Wilhelmus à Brakel (1700 A.D.)

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This glorified Jesus is beyond the reach of the children of this world, and therefore they gravitate towards occupying their minds with earthly objects and find some delight in doing so, there being nothing else for them. But believers, you who know and love Jesus, with what else should the eye of your understanding be occupied than in beholding the King in His beauty (Isa 33:17)? If one begins to get a view of Him, all that is here below will of itself lose its luster and glory and it will be a light task to withdraw your love and attachment from the earth. … Suppose that the Lord Jesus were to take you by the hand and lead you into His inner chamber, revealing to you all the heavenly mysteries pertaining to the work of redemption, revealing Himself to you in His divine perfections and in all the glory He has received as Mediator. Let us suppose furthermore that He would assure you with love that all His glory and fullness is for you and to your benefit, that the Father, Son, and Holy Spirit have been mutually engaged to exalt you to incomprehensible and unspeakable felicity, and to satisfy and encompass you both now and hereafter in eternity with His love and all-sufficiency. In your opinion, can there be anything more delightful than this? … Beholding Him as such will cause the soul to be more intimately united with Jesus; and hence, the more virtue will go out from Him. The more the soul may receive the strength and influence of the Spirit, the less strength sin will have within him, and the more zealous he will be to be pleasing unto the Lord. From all this it may therefore convincingly be concluded that beholding the glorified Jesus has a sanctifying influence.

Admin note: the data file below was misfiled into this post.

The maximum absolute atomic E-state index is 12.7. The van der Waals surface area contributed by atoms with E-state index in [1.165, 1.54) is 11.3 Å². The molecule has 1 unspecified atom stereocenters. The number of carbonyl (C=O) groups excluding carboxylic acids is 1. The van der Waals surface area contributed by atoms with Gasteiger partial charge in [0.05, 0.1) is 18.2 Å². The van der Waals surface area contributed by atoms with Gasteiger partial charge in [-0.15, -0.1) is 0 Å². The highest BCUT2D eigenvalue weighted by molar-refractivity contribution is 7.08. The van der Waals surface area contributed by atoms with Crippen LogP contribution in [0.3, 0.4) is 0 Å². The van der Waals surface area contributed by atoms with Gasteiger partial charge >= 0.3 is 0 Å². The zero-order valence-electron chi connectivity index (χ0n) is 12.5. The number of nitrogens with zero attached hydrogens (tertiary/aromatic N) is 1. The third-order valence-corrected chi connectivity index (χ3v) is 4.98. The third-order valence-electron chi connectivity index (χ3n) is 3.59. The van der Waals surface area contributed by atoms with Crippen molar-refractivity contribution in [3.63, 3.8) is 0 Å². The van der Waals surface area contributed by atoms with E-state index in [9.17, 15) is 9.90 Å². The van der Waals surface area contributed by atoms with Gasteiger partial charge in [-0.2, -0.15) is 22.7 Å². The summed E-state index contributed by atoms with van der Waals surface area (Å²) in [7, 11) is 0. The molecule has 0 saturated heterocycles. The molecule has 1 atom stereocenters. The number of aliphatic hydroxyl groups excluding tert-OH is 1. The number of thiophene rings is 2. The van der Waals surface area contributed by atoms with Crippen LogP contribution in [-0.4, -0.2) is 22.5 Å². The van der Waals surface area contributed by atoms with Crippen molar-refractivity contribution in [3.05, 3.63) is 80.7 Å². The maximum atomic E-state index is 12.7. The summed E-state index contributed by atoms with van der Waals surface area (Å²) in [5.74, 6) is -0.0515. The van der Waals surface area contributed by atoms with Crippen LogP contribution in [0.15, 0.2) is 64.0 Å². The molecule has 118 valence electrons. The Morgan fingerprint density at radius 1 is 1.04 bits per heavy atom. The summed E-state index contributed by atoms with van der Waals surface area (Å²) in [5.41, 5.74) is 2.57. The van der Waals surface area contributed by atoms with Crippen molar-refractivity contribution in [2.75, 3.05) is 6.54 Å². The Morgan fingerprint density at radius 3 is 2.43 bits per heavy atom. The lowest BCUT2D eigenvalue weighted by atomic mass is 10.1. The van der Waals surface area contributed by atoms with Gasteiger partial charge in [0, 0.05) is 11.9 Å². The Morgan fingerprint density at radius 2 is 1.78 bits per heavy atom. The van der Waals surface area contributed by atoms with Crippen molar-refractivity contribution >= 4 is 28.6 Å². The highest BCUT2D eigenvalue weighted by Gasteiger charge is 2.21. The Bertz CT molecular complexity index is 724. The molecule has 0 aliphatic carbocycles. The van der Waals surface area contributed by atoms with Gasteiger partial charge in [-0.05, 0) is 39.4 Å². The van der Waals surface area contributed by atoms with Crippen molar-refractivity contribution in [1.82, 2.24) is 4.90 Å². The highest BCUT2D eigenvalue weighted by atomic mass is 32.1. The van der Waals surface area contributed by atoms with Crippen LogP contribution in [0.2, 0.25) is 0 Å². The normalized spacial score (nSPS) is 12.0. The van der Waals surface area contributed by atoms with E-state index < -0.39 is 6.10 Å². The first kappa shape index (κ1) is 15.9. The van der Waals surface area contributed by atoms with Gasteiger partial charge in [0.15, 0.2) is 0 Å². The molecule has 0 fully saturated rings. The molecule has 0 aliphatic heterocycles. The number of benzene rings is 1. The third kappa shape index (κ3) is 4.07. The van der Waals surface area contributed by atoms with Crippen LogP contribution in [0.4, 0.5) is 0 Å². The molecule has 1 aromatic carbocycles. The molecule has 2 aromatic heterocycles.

Wilhelmus à Brakel (1700 A.D.) p.655-658